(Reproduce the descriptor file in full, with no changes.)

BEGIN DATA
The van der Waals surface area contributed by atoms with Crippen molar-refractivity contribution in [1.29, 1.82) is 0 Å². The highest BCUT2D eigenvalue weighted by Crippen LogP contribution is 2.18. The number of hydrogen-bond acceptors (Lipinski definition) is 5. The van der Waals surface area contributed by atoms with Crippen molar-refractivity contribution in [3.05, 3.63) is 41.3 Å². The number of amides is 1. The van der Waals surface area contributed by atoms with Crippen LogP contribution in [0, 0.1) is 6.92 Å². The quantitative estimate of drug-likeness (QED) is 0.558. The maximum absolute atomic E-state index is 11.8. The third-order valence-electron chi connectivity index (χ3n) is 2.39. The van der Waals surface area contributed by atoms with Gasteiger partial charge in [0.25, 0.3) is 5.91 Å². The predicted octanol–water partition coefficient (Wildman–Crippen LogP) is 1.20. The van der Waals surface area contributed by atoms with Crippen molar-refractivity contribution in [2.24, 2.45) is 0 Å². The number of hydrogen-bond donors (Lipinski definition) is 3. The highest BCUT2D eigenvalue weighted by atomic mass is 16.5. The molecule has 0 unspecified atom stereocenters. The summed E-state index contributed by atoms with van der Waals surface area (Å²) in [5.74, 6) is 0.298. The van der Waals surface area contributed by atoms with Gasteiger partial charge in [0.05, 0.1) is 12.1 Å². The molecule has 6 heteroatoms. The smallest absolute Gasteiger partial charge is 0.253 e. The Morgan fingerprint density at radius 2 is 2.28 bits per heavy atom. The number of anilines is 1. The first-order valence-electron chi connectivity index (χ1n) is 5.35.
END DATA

The van der Waals surface area contributed by atoms with Crippen molar-refractivity contribution in [1.29, 1.82) is 0 Å². The highest BCUT2D eigenvalue weighted by Crippen LogP contribution is 2.18. The number of hydrogen-bond acceptors (Lipinski definition) is 5. The van der Waals surface area contributed by atoms with Crippen molar-refractivity contribution in [3.05, 3.63) is 41.3 Å². The number of amides is 1. The van der Waals surface area contributed by atoms with Crippen LogP contribution in [0, 0.1) is 6.92 Å². The quantitative estimate of drug-likeness (QED) is 0.558. The maximum absolute atomic E-state index is 11.8. The third-order valence-electron chi connectivity index (χ3n) is 2.39. The van der Waals surface area contributed by atoms with Gasteiger partial charge in [0.25, 0.3) is 5.91 Å². The predicted octanol–water partition coefficient (Wildman–Crippen LogP) is 1.20. The van der Waals surface area contributed by atoms with Crippen molar-refractivity contribution in [2.24, 2.45) is 0 Å². The number of hydrogen-bond donors (Lipinski definition) is 3. The highest BCUT2D eigenvalue weighted by atomic mass is 16.5. The molecule has 0 unspecified atom stereocenters. The summed E-state index contributed by atoms with van der Waals surface area (Å²) in [5.74, 6) is 0.298. The van der Waals surface area contributed by atoms with Gasteiger partial charge in [0.05, 0.1) is 12.1 Å². The molecule has 6 heteroatoms. The smallest absolute Gasteiger partial charge is 0.253 e. The Morgan fingerprint density at radius 2 is 2.28 bits per heavy atom. The number of anilines is 1. The first-order valence-electron chi connectivity index (χ1n) is 5.35.